218
127

39. 5
39. 5
3 9 .0

8 3. 50
8 3. 00
7 7. 50

-

-

-

-

_

11
7
4
3
-

-

11
11
-

_
-

5
5
-

19
19
-

_

_

_

_

_

104
56
48
48

115
14
101
101

61
38
23
18

85
15
70
59

74
15
59
57

74
s 30
44
42

1
1
1

20
12
8
5

7
3
4

18
14
4
4

22
2
20
17

11
10
1
1

21
6 14
7
1

1
1
-

5
5
5

_

.

.

_

_

-

-

-

-

-

-

-

-

-

-

-




-

-

-

_

_

_

2

6

9

10

10

7

2

2

1

3

-

"

2
2

5
5

5
2
3

5
1
4

11
2
9

18
3
15

37
4
33

48
11
37

19
8
11

10
8
2

23
12
11

17
78
9

28
1
27
6
-

9
9
1
8
-

2
1
1
-

_

.

_

-

-

-

_

_

_

_

-

-

-

“

-

-

11
11
11

18
3
15
15

10
10
3
5

82
14
68
5
9
54

53
15
38
6
32

107
39
68
4
6
57

148
46
102
28
5
52

85
36
49
22
11
15

68
30
38
7
10
9

54
10
44
11
11

21
17
4
3
1

_

_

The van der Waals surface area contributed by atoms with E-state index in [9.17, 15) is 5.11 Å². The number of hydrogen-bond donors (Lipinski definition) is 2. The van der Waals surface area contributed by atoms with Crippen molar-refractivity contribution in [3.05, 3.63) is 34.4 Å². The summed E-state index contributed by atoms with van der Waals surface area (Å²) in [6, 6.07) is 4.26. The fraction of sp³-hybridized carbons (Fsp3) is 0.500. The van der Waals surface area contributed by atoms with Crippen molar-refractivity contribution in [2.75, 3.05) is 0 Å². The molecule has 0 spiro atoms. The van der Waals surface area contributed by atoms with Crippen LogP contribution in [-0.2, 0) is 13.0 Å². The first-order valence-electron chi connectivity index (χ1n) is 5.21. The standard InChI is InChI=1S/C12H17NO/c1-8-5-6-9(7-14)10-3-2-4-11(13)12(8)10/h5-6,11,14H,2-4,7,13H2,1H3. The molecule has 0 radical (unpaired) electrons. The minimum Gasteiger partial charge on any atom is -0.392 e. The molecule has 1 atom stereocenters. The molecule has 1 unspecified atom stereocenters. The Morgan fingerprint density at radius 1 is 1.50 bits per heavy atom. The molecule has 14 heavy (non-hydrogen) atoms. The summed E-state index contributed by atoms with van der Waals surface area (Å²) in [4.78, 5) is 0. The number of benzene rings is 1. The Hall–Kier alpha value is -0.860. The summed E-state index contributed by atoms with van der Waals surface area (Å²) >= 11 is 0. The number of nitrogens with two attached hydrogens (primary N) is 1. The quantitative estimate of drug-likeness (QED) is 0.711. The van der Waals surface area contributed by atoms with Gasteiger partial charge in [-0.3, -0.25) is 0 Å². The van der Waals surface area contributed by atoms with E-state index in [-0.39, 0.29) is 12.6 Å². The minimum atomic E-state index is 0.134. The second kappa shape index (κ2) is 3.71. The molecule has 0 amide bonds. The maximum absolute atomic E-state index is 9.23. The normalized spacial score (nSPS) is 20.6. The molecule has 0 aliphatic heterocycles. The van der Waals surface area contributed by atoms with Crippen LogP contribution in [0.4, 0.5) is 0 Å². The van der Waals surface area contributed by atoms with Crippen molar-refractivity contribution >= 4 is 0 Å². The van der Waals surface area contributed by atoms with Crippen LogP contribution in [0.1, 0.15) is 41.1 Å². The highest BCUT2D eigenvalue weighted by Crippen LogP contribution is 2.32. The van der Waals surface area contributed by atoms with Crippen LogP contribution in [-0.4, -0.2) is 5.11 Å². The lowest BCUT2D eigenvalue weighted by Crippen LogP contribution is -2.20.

_

-

-

50
46
42

17
12
10

24
22
18

55
53
25

29
20
15

26
23
8

27
24
6

11
10

9
3

_

-

3
3
3

2
2

S ee fo o t n o t e s at end o f ta b le .

NOTE:

-

-

43
*4 0
3
_

-

-

_

_

24
4
20
15
2
3

E s tim a t e s f o r a ll in d u s t r ie s , n on m a n u fa ctu r in g , and p u b lic u t ilit ie s in c lu d e data f o r r a il r o a d s (SIC 4 0 ), o m it t e d f r o m the s c o p e o f
a ll la b o r m a r k e t w a g e s u r v e y s m a d e b e f o r e J u ly 1959.
W h ere s ig n ific a n t , the e ff e c t o f the in c lu s io n o f r a il r o a d s is g r e a t e s t o n
the data sh ow n s e p a r a t e ly f o r the p u b lic u t ilit ie s d iv is io n .

-

-

6
Table A-1. Office Occupatbns-Continued
(A v e r a g e s t r a ig h t - t im e w e e k ly h o u r s and e a rn in g s f o r s e l e c t e d o c c u p a t io n s stu d ie d on an a r e a b a s is